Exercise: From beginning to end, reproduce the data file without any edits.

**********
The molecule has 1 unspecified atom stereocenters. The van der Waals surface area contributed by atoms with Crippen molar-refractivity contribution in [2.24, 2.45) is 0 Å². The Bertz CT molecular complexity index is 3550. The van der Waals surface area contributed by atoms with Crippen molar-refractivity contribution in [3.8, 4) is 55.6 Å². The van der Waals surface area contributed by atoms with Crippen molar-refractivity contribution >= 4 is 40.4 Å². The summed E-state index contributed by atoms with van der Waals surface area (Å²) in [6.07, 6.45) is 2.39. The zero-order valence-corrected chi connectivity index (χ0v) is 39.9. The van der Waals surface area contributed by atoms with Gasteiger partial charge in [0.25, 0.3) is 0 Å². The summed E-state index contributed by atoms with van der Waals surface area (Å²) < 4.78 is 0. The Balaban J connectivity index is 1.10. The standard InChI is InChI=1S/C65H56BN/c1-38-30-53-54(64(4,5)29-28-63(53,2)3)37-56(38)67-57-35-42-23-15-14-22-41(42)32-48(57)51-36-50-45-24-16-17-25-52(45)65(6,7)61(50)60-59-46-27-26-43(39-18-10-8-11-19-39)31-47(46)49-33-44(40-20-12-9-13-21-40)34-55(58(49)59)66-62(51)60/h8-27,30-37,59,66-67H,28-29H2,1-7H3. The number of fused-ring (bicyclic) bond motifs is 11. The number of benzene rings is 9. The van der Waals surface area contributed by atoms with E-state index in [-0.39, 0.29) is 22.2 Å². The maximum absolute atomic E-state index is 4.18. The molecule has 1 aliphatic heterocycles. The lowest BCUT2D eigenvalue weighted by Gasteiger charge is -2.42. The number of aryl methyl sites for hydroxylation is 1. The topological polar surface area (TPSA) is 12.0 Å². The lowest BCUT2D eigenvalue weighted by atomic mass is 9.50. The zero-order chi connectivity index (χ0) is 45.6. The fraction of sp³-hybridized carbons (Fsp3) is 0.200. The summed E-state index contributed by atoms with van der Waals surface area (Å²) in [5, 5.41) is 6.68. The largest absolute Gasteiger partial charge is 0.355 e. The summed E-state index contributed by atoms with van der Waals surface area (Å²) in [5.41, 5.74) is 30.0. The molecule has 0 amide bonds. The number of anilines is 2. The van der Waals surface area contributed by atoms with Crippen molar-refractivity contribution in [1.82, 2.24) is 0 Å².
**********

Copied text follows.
The molecule has 1 unspecified atom stereocenters. The van der Waals surface area contributed by atoms with Crippen molar-refractivity contribution in [2.24, 2.45) is 0 Å². The Bertz CT molecular complexity index is 3550. The van der Waals surface area contributed by atoms with Crippen molar-refractivity contribution in [3.8, 4) is 55.6 Å². The van der Waals surface area contributed by atoms with Crippen molar-refractivity contribution >= 4 is 40.4 Å². The summed E-state index contributed by atoms with van der Waals surface area (Å²) in [6.07, 6.45) is 2.39. The zero-order valence-corrected chi connectivity index (χ0v) is 39.9. The van der Waals surface area contributed by atoms with Gasteiger partial charge in [0.25, 0.3) is 0 Å². The summed E-state index contributed by atoms with van der Waals surface area (Å²) < 4.78 is 0. The Balaban J connectivity index is 1.10. The standard InChI is InChI=1S/C65H56BN/c1-38-30-53-54(64(4,5)29-28-63(53,2)3)37-56(38)67-57-35-42-23-15-14-22-41(42)32-48(57)51-36-50-45-24-16-17-25-52(45)65(6,7)61(50)60-59-46-27-26-43(39-18-10-8-11-19-39)31-47(46)49-33-44(40-20-12-9-13-21-40)34-55(58(49)59)66-62(51)60/h8-27,30-37,59,66-67H,28-29H2,1-7H3. The number of fused-ring (bicyclic) bond motifs is 11. The number of benzene rings is 9. The van der Waals surface area contributed by atoms with E-state index in [-0.39, 0.29) is 22.2 Å². The maximum absolute atomic E-state index is 4.18. The molecule has 1 aliphatic heterocycles. The lowest BCUT2D eigenvalue weighted by Gasteiger charge is -2.42. The number of aryl methyl sites for hydroxylation is 1. The topological polar surface area (TPSA) is 12.0 Å². The lowest BCUT2D eigenvalue weighted by atomic mass is 9.50. The zero-order chi connectivity index (χ0) is 45.6. The fraction of sp³-hybridized carbons (Fsp3) is 0.200. The summed E-state index contributed by atoms with van der Waals surface area (Å²) in [5, 5.41) is 6.68. The largest absolute Gasteiger partial charge is 0.355 e. The summed E-state index contributed by atoms with van der Waals surface area (Å²) in [5.41, 5.74) is 30.0. The molecule has 0 amide bonds. The number of anilines is 2. The van der Waals surface area contributed by atoms with Crippen molar-refractivity contribution in [1.82, 2.24) is 0 Å².